Kung's 65 Leads Women's British Open
Friday, August 9th 2002, 12:00 am
By: News On 6
TURNBERRY, Scotland (AP) _ Candie Kung turned 21 atop the leaderboard at the Women's British Open while being chased by two champions.
Kung shot a 65 Thursday to lead Karrie Webb and Se Ri Pak, who have nine combined major victories _ all in the last four years.
Webb went into Friday's second round one stroke behind Kung while Pak was one of four players just two behind.
Pak, who has four majors, is the defending champion. Webb is a two-time British Open winner.
With unexpectedly calm conditions making the Turnberry links a far easier ride, Webb and Pak moved into contention again with some precision approach play and standout putting.
``On this course, even as easy as the conditions were today, I don't think you were ever expecting to go out there and shoot 66,'' said Webb, winner of this tournament on the inland courses of Woburn and Sunningdale. ``So I feel really good about that.''
Swedish star Annika Sorenstam was eight strokes back after a 73, and U.S. Open champion Juli Inkster shot a 75.
Pak has bad memories of her debut on a links course four years ago when, having won two majors in her rookie year, her game was blown away in the wind and rain at Lytham St. Annes. She vowed never to return but, with this tournament a major as of last year, she is virtually committed.
``Back in 1998 I don't think I had any idea of the different kind of conditions on the golf course,'' said Pak, who bogeyed the first hole but responded with six birdies. ``When I think about then it's kind of stressful, too.
``A couple of years later my game improved a lot, and I have learned a lot about different kinds of golf courses.''
Tied with Pak at 67 were Tina Barrett, Germany's Elisabeth Esterl and Sweden's Carin Koch.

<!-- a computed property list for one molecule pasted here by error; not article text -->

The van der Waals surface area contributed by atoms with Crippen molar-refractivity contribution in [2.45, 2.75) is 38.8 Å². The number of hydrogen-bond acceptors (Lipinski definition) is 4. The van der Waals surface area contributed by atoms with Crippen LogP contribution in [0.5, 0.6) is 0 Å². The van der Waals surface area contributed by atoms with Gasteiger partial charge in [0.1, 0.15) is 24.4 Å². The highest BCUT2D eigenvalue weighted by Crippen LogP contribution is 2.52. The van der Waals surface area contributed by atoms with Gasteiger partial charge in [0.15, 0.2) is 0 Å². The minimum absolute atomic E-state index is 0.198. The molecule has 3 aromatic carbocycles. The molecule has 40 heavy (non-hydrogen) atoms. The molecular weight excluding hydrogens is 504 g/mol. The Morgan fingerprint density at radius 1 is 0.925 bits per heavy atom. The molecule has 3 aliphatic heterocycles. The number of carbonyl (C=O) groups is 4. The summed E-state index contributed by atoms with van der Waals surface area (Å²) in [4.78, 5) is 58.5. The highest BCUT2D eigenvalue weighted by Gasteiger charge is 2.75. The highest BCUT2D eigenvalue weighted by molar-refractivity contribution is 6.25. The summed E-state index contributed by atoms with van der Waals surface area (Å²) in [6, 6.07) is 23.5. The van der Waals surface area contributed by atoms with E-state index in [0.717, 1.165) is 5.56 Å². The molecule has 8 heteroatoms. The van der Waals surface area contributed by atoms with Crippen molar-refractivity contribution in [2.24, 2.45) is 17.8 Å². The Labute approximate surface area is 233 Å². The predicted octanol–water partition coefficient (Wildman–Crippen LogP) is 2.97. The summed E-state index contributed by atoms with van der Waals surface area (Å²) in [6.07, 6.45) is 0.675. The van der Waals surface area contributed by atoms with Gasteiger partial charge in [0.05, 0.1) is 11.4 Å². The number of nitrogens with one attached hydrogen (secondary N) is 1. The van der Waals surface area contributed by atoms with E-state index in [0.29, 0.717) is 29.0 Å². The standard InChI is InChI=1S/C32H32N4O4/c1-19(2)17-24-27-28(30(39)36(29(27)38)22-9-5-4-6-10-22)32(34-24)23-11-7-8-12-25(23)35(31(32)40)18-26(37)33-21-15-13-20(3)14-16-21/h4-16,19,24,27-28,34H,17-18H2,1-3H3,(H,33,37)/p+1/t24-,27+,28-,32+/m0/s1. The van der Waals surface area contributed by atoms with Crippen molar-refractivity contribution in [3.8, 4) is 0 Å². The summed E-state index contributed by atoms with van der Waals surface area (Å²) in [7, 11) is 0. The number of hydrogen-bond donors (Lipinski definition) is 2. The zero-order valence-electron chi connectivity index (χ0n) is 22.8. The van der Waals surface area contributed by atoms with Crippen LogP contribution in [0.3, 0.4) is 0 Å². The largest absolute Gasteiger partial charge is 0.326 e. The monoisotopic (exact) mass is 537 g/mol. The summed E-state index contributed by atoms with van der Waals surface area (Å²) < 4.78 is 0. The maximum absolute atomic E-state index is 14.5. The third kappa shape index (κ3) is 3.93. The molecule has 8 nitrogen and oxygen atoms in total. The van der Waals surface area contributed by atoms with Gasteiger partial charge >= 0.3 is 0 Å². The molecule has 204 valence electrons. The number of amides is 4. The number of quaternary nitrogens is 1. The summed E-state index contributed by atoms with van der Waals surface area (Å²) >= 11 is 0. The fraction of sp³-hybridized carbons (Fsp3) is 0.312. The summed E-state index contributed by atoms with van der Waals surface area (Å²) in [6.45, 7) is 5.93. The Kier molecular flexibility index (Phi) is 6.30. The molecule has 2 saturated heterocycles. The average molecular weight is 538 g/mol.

Barrett, the leading American in a star-studded field, had a chance to tie for second place with Webb but missed a five-foot birdie putt at the last.
``I putted really well all day so I really can't complain,'' she said. ``I pushed it just a touch and it lipped out. It could easily have lipped in, too.''
Facing her first news conference at a major, Kung, from Taiwan, described how she took up golf after her family moved to the United States to support her brother who was at school.
``We moved to the States in '95 and I had nothing to do at that time, and that's how I got started,'' said Kung, who had seven birdies in a bogey-free round.
``My brother was here for school, and we had to move because of him. Now he's done with school. He caddied for me earlier in the year.''
Kung, the 1999 American Junior Golf Association player of the year, tied for ninth at the Sybase Big Apple Classic two weeks ago and seventh at the Wendy's Championship for Children last week.
``I was hitting the ball well the last couple of weeks, and, coming into this week, just pretty much tried to do the same thing,'' Kung said. ``Today my putts were going in, and that was about it.''